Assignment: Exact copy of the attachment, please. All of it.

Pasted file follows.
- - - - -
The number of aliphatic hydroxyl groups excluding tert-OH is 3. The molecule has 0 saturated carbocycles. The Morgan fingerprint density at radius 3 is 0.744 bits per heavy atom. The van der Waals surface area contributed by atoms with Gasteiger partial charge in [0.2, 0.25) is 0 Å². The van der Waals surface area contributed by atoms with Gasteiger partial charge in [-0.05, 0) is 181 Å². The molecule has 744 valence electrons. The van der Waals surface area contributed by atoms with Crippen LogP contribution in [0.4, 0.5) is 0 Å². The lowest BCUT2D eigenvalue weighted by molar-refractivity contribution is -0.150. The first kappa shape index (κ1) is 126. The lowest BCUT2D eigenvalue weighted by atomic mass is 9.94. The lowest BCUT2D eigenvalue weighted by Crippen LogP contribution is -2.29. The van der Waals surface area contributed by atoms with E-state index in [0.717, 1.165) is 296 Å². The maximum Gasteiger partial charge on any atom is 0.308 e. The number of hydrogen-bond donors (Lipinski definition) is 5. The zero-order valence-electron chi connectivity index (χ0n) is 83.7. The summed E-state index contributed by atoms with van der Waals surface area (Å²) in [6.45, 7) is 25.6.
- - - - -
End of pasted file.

The number of aliphatic hydroxyl groups excluding tert-OH is 3. The molecule has 0 saturated carbocycles. The Morgan fingerprint density at radius 3 is 0.744 bits per heavy atom. The van der Waals surface area contributed by atoms with Gasteiger partial charge in [0.2, 0.25) is 0 Å². The van der Waals surface area contributed by atoms with Gasteiger partial charge in [-0.05, 0) is 181 Å². The molecule has 744 valence electrons. The van der Waals surface area contributed by atoms with Crippen LogP contribution in [0.4, 0.5) is 0 Å². The lowest BCUT2D eigenvalue weighted by molar-refractivity contribution is -0.150. The first kappa shape index (κ1) is 126. The lowest BCUT2D eigenvalue weighted by atomic mass is 9.94. The lowest BCUT2D eigenvalue weighted by Crippen LogP contribution is -2.29. The van der Waals surface area contributed by atoms with E-state index in [0.717, 1.165) is 296 Å². The maximum Gasteiger partial charge on any atom is 0.308 e. The number of hydrogen-bond donors (Lipinski definition) is 5. The zero-order valence-electron chi connectivity index (χ0n) is 83.7. The summed E-state index contributed by atoms with van der Waals surface area (Å²) in [6.45, 7) is 25.6.